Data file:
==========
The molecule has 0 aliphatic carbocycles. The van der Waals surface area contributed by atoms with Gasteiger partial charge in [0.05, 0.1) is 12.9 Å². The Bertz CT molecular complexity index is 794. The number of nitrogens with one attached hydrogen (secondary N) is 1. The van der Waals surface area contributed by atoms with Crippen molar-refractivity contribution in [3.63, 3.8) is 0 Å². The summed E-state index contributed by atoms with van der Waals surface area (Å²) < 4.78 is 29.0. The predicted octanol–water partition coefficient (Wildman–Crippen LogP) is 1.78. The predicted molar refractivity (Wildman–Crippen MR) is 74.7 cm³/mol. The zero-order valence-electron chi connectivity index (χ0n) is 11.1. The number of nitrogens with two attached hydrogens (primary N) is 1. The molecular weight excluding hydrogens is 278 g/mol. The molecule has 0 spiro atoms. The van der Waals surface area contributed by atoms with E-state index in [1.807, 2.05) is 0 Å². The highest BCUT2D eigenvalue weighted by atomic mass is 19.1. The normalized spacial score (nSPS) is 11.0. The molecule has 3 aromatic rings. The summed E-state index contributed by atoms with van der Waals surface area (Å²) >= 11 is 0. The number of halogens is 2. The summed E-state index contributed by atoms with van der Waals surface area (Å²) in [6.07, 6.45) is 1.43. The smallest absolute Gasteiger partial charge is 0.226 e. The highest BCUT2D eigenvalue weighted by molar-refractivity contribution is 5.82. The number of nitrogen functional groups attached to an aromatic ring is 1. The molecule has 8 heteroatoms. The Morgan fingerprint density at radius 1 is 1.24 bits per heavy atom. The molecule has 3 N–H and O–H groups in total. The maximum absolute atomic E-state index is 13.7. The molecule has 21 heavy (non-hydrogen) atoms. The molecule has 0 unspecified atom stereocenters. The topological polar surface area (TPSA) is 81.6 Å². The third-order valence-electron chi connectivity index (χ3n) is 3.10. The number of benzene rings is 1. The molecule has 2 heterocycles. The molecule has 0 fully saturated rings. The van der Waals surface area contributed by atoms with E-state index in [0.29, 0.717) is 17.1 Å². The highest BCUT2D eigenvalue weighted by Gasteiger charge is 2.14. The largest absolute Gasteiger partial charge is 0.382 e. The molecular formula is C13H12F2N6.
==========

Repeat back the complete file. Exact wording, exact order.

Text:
The molecule has 0 aliphatic carbocycles. The van der Waals surface area contributed by atoms with Gasteiger partial charge in [0.05, 0.1) is 12.9 Å². The Bertz CT molecular complexity index is 794. The number of nitrogens with one attached hydrogen (secondary N) is 1. The van der Waals surface area contributed by atoms with Crippen molar-refractivity contribution in [3.63, 3.8) is 0 Å². The summed E-state index contributed by atoms with van der Waals surface area (Å²) < 4.78 is 29.0. The predicted octanol–water partition coefficient (Wildman–Crippen LogP) is 1.78. The predicted molar refractivity (Wildman–Crippen MR) is 74.7 cm³/mol. The zero-order valence-electron chi connectivity index (χ0n) is 11.1. The number of nitrogens with two attached hydrogens (primary N) is 1. The molecular weight excluding hydrogens is 278 g/mol. The molecule has 0 spiro atoms. The van der Waals surface area contributed by atoms with E-state index in [1.807, 2.05) is 0 Å². The highest BCUT2D eigenvalue weighted by atomic mass is 19.1. The normalized spacial score (nSPS) is 11.0. The molecule has 3 aromatic rings. The summed E-state index contributed by atoms with van der Waals surface area (Å²) >= 11 is 0. The number of halogens is 2. The summed E-state index contributed by atoms with van der Waals surface area (Å²) in [6.07, 6.45) is 1.43. The smallest absolute Gasteiger partial charge is 0.226 e. The highest BCUT2D eigenvalue weighted by molar-refractivity contribution is 5.82. The number of nitrogen functional groups attached to an aromatic ring is 1. The molecule has 8 heteroatoms. The Morgan fingerprint density at radius 1 is 1.24 bits per heavy atom. The molecule has 3 N–H and O–H groups in total. The maximum absolute atomic E-state index is 13.7. The molecule has 21 heavy (non-hydrogen) atoms. The molecule has 0 unspecified atom stereocenters. The topological polar surface area (TPSA) is 81.6 Å². The third-order valence-electron chi connectivity index (χ3n) is 3.10. The number of benzene rings is 1. The molecule has 2 heterocycles. The molecule has 0 fully saturated rings. The van der Waals surface area contributed by atoms with E-state index in [0.29, 0.717) is 17.1 Å². The highest BCUT2D eigenvalue weighted by Gasteiger charge is 2.14. The largest absolute Gasteiger partial charge is 0.382 e. The molecular formula is C13H12F2N6.